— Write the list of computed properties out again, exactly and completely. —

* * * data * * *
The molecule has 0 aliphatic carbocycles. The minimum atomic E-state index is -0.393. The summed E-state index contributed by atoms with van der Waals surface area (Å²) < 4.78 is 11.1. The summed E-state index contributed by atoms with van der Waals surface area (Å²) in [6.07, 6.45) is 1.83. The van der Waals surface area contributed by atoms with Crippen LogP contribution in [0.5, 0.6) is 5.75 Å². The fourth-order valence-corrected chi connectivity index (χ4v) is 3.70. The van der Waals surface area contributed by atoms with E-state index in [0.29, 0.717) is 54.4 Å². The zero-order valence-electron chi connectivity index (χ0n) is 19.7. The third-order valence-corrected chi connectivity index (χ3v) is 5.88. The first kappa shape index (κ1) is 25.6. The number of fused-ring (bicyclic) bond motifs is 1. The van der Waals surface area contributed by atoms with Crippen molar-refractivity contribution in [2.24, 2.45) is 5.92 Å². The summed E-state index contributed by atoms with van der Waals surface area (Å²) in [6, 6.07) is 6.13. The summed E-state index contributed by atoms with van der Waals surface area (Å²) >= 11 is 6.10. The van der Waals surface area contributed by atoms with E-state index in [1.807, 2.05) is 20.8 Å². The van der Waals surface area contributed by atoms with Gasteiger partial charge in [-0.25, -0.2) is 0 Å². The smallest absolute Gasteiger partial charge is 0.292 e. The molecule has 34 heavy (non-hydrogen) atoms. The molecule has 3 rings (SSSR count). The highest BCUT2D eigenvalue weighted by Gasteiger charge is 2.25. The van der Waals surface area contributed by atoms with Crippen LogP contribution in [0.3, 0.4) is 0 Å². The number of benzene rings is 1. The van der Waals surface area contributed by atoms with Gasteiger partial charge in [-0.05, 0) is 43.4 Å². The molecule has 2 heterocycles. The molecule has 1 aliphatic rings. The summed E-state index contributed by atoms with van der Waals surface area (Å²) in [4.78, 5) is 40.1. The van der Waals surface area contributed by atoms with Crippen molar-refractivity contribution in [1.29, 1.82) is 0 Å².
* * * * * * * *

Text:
The molecule has 0 aliphatic carbocycles. The minimum atomic E-state index is -0.393. The summed E-state index contributed by atoms with van der Waals surface area (Å²) < 4.78 is 11.1. The summed E-state index contributed by atoms with van der Waals surface area (Å²) in [6.07, 6.45) is 1.83. The van der Waals surface area contributed by atoms with Crippen LogP contribution in [0.5, 0.6) is 5.75 Å². The fourth-order valence-corrected chi connectivity index (χ4v) is 3.70. The van der Waals surface area contributed by atoms with E-state index in [0.29, 0.717) is 54.4 Å². The zero-order valence-electron chi connectivity index (χ0n) is 19.7. The third-order valence-corrected chi connectivity index (χ3v) is 5.88. The first kappa shape index (κ1) is 25.6. The number of fused-ring (bicyclic) bond motifs is 1. The van der Waals surface area contributed by atoms with Crippen molar-refractivity contribution in [2.24, 2.45) is 5.92 Å². The summed E-state index contributed by atoms with van der Waals surface area (Å²) in [6, 6.07) is 6.13. The summed E-state index contributed by atoms with van der Waals surface area (Å²) >= 11 is 6.10. The van der Waals surface area contributed by atoms with E-state index in [1.807, 2.05) is 20.8 Å². The van der Waals surface area contributed by atoms with Gasteiger partial charge in [-0.25, -0.2) is 0 Å². The smallest absolute Gasteiger partial charge is 0.292 e. The molecule has 34 heavy (non-hydrogen) atoms. The molecule has 3 rings (SSSR count). The highest BCUT2D eigenvalue weighted by Gasteiger charge is 2.25. The van der Waals surface area contributed by atoms with Crippen LogP contribution in [0.3, 0.4) is 0 Å². The number of benzene rings is 1. The van der Waals surface area contributed by atoms with Gasteiger partial charge in [-0.05, 0) is 43.4 Å². The molecule has 2 heterocycles. The molecule has 1 aliphatic rings. The summed E-state index contributed by atoms with van der Waals surface area (Å²) in [4.78, 5) is 40.1. The van der Waals surface area contributed by atoms with Crippen molar-refractivity contribution in [1.29, 1.82) is 0 Å².